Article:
They say there is no such thing as good or bad — only certain realities that contrast our expectations. And when I say “they”, I mean “me”. I say that. And I believe it.
Four years ago, I had a one-on-one with Bring Me The Horizon’s bassist Matt Kean ahead of the release of That’s The Spirit — an album that quickly turned out to be as divisive at is was seminal. It was a harbinger for what was to come. Yet still, we were never ready.
Back then, the band was only cresting the horizon in terms of where its sound was heading and I remember Matt saying outright over the phone, “It’s already written and recorded now so we’ll just have to deal with [the reviews]. But there’s no real pressure on us. At this point, it either does well or it doesn’t.”
I admired his devil-may-care approach towards what could potentially be career-destroying negative criticism. I remember wondering if that kind of outlook was sustainable in a culture where vitriol-fueled online abuse, boycotts and smear campaigns have become so commonplace that a 7-day week doesn’t feel complete without at least one incident. As it turns out, the band’s approach was sustainable as fuck. In retrospect it’s easy to see why.
People who make a habit of hating are quick to forget that their own voices make the targets of their hatred even louder, which is always a bonus for the target — and especially so if the target is an alternative rock band. An emotional reaction is better than no reaction at all and if ever there was clear-cut evidence to support this, consider that That’s the Spirit topped not just the US Alternative Charts but also the Australian ARIA and Canadian Billboard Charts in 2015.
amo, the band’s sixth opus, feels like a living internalisation of That’s The Spirit’s purist fallout. It’s like the band harvested and nurtured the collective ire of that “wronged” 22% portion of its fanbase and transmuted it directly into 12 new songs. The result is a refreshing brand of self-aware music that only four years of life, growth and death could instil.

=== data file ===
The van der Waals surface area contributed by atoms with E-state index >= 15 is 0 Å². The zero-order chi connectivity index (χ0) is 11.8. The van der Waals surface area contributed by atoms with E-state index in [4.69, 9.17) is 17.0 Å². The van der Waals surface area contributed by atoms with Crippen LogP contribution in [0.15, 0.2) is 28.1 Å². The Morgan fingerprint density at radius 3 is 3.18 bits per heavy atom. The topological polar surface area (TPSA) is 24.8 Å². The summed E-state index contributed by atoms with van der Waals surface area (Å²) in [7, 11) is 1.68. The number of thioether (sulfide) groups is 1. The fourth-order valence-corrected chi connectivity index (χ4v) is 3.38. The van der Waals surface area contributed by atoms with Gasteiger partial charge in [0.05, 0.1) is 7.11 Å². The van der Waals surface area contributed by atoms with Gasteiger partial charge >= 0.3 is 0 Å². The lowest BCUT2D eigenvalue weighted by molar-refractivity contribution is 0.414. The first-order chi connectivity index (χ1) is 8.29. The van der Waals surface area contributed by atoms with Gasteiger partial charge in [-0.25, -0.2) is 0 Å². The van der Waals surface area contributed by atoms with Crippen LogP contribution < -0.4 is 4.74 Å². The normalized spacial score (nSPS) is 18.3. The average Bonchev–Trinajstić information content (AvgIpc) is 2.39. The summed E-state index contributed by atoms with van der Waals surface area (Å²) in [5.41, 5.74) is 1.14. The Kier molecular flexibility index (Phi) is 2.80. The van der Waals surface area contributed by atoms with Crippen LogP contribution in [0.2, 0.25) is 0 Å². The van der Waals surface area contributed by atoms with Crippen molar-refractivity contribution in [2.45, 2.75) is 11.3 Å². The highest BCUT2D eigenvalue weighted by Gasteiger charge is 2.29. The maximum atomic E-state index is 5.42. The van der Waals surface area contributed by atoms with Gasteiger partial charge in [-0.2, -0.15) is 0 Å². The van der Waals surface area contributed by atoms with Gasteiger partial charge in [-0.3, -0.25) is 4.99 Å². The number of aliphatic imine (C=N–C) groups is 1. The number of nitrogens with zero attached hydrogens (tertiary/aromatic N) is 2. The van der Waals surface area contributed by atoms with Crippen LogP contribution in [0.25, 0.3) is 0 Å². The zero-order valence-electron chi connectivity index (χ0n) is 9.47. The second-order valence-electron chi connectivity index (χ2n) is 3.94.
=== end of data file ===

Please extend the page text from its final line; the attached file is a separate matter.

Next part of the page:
Still, that doesn’t mean a certain calibre of fan won’t rage quit after the first few opening tracks. Those coming to amo expecting something similar to Sempiternal or anything that came before it (with the exception of Suicide Season Cut-Up!) have another thing coming. amo’s fascinating assortment of club-friendly dance cuts that make up the majority of the album itself is the kind of stuff online comment-war bloodbaths are made of — but that’s a battle that will rage on for as long as the internet and humans co-exist.
Up in the real world, amo has catapulted the band to new heights. Bring Me The Horizon has finally been brought the horizon they so craved, only to have swiftly moved beyond it and into fertile new valleys of untapped sound. This is the kind of album in which no two tracks are alike and everyone is in the dark about what comes next. That said, there’s a discernible golden thread that snakes its way through amo, weaving the album together from a conceptual standpoint.
The overarching theme is, unsurprisingly, well-trodden territory: love, but not love in the conventional sense. Rather, the many incarnations of love: its surprise arrival; its toxic deterioration; it’s unexpected betrayal; its painful aftermath; its co-dependence; its medicinal properties; its cult-like qualities. It’s all in there. Love, like death, is a many-faced god.